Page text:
International Olympic Committee chief Thomas Bach said Saturday he is confident of winning over a skeptical Japanese public and expects a "safe and successful" Tokyo Olympics, despite concerns about coronavirus infections at the games which get under way next week.
Bach noted that the IOC has been informed by local organizers that around 15,000 athletes and others with accreditation arrived in the first 16 days of July. Each underwent testing upon arrival.
The 67-year-old former Olympic fencer said he is confident that those who tested positive were dealt with appropriately.
"It goes without saying that all the concerned people were immediately isolated and in this way they do not pose any risk to other participants or the Japanese population," Bach told a press conference.
Bach was speaking on the same day games organizers revealed that a person has tested positive for COVID-19 at the athletes' village.
The case is one of 15 new positive results among games participants and workers reported on Saturday, the highest daily count since the committee started compiling figures on July 1.
The Tokyo metropolitan government reported also on Saturday 1,410 new COVID-19 cases, the highest single-day spike in nearly six months and topping 1,000 for the fourth straight day.
Health experts and the public remain nervous about holding the Olympics and Paralympics in one of the world's most populous cities while it is under its fourth state of emergency.
Bach sought to allay those fears while saying he understands that, under the circumstances, there is never going to be consensus support for the games.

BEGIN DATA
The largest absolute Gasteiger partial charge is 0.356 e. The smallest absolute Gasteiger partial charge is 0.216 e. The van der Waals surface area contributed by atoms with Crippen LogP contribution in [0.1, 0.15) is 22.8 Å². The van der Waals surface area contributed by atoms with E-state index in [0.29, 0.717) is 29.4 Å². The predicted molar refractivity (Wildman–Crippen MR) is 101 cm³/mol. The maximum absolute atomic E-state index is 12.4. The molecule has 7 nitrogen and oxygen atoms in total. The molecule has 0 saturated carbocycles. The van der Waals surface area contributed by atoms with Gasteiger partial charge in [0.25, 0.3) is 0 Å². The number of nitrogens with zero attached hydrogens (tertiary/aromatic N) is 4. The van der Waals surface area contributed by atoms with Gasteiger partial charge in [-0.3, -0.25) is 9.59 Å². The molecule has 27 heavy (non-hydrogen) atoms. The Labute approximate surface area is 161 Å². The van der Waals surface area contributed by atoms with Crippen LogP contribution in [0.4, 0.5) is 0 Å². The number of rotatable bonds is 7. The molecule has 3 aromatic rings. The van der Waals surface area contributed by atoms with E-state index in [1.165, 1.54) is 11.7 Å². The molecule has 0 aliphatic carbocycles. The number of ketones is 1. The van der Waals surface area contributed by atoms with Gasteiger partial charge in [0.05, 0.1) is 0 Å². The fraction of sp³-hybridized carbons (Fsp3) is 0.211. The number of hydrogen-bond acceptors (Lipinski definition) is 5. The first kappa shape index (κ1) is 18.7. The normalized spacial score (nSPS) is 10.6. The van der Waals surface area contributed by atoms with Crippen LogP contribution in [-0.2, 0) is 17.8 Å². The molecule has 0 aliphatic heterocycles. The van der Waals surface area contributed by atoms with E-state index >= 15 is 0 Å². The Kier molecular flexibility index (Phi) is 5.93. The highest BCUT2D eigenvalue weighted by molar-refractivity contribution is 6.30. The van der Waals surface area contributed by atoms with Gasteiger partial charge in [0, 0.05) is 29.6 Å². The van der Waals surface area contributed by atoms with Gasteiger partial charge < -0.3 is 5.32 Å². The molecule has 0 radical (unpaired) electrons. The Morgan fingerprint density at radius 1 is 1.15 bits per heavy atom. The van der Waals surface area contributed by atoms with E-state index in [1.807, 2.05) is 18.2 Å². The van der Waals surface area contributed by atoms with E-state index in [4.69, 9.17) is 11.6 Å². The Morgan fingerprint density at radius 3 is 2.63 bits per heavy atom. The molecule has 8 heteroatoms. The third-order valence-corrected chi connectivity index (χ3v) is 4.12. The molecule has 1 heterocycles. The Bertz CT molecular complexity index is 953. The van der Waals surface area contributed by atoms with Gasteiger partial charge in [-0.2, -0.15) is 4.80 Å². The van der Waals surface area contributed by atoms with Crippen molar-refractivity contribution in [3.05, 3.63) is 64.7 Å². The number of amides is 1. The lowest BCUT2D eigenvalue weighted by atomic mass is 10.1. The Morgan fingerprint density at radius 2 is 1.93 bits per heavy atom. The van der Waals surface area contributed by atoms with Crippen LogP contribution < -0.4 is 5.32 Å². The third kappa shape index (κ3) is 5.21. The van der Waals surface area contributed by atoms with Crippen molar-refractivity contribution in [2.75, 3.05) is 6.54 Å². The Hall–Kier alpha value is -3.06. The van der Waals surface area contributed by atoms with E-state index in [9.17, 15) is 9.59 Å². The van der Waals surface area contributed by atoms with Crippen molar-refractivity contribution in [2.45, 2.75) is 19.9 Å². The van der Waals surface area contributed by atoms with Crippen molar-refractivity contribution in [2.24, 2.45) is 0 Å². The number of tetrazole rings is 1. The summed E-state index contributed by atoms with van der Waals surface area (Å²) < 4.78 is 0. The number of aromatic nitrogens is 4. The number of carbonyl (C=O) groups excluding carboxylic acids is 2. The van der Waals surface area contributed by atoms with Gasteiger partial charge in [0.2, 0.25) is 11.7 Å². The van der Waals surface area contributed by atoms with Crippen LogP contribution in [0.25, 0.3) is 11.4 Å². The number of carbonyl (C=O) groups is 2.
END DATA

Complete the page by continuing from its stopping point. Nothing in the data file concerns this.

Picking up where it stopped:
"Even in Japan there was never 100 percent support for the Olympics or any other event. This is part of democracy. You will always have different opinions and such a discussion becoming more heated and emotional in the situation of a pandemic is something we have to understand."
"Many people feel under stress. They have to face uncertainty and there you react with some skepticism. This is human life. Therefore, what we can do only is to try to gain their confidence in these strict COVID measures."
"We will not succeed 100 percent. That would be putting the bar too high but we are also confident that once the Japanese people will see the Japanese athletes perform this Olympic Games, hopefully, that then the attitude may become less aggressive."
The organizing committee did not identify the individual that tested positive at the village but said the infected person is a visitor from abroad involved in organizing the games, and not an athlete.
Bach on Wednesday assured Japanese Prime Minister Yoshihide Suga that adequate measures are in place to prevent athletes and staff participating in the Olympics from spreading the coronavirus.
He told Suga that 85 percent of Olympic village residents would be fully vaccinated against COVID-19.